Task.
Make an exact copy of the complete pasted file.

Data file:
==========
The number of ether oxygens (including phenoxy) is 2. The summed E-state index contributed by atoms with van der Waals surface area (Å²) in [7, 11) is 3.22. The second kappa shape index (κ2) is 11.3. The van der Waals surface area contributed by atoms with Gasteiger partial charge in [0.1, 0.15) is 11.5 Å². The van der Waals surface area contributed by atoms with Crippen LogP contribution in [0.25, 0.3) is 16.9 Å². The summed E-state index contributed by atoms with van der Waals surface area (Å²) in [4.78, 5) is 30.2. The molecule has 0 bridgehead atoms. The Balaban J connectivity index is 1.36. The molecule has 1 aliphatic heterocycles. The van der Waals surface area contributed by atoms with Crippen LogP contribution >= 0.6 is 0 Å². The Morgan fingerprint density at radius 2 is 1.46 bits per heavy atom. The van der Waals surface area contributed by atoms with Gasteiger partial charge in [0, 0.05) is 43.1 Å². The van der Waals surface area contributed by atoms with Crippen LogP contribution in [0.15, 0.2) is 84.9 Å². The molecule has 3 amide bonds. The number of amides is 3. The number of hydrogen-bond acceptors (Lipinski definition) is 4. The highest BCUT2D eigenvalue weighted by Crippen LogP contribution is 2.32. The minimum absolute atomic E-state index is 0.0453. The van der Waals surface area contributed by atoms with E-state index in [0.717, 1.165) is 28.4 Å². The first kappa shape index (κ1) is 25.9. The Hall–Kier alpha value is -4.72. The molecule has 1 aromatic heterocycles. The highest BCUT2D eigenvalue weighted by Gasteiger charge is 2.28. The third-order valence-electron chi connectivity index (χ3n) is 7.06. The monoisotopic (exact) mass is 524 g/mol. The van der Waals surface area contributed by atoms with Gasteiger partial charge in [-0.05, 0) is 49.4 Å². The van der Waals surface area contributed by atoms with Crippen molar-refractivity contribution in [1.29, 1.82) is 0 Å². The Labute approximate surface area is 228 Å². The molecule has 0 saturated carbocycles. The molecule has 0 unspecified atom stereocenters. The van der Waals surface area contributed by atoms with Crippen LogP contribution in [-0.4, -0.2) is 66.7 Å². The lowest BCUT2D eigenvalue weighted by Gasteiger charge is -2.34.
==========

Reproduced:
The number of ether oxygens (including phenoxy) is 2. The summed E-state index contributed by atoms with van der Waals surface area (Å²) in [7, 11) is 3.22. The second kappa shape index (κ2) is 11.3. The van der Waals surface area contributed by atoms with Gasteiger partial charge in [0.1, 0.15) is 11.5 Å². The van der Waals surface area contributed by atoms with Crippen LogP contribution in [0.25, 0.3) is 16.9 Å². The summed E-state index contributed by atoms with van der Waals surface area (Å²) in [4.78, 5) is 30.2. The molecule has 0 bridgehead atoms. The Balaban J connectivity index is 1.36. The molecule has 1 aliphatic heterocycles. The van der Waals surface area contributed by atoms with Crippen LogP contribution >= 0.6 is 0 Å². The Morgan fingerprint density at radius 2 is 1.46 bits per heavy atom. The van der Waals surface area contributed by atoms with Gasteiger partial charge in [0, 0.05) is 43.1 Å². The van der Waals surface area contributed by atoms with Crippen LogP contribution in [0.15, 0.2) is 84.9 Å². The molecule has 3 amide bonds. The number of amides is 3. The number of hydrogen-bond acceptors (Lipinski definition) is 4. The highest BCUT2D eigenvalue weighted by Crippen LogP contribution is 2.32. The minimum absolute atomic E-state index is 0.0453. The van der Waals surface area contributed by atoms with E-state index in [0.717, 1.165) is 28.4 Å². The first kappa shape index (κ1) is 25.9. The Hall–Kier alpha value is -4.72. The molecule has 1 aromatic heterocycles. The highest BCUT2D eigenvalue weighted by Gasteiger charge is 2.28. The third-order valence-electron chi connectivity index (χ3n) is 7.06. The monoisotopic (exact) mass is 524 g/mol. The van der Waals surface area contributed by atoms with Gasteiger partial charge in [-0.05, 0) is 49.4 Å². The van der Waals surface area contributed by atoms with Crippen molar-refractivity contribution in [1.29, 1.82) is 0 Å². The Labute approximate surface area is 228 Å². The molecule has 0 saturated carbocycles. The molecule has 0 unspecified atom stereocenters. The van der Waals surface area contributed by atoms with Crippen LogP contribution in [-0.4, -0.2) is 66.7 Å². The lowest BCUT2D eigenvalue weighted by Gasteiger charge is -2.34.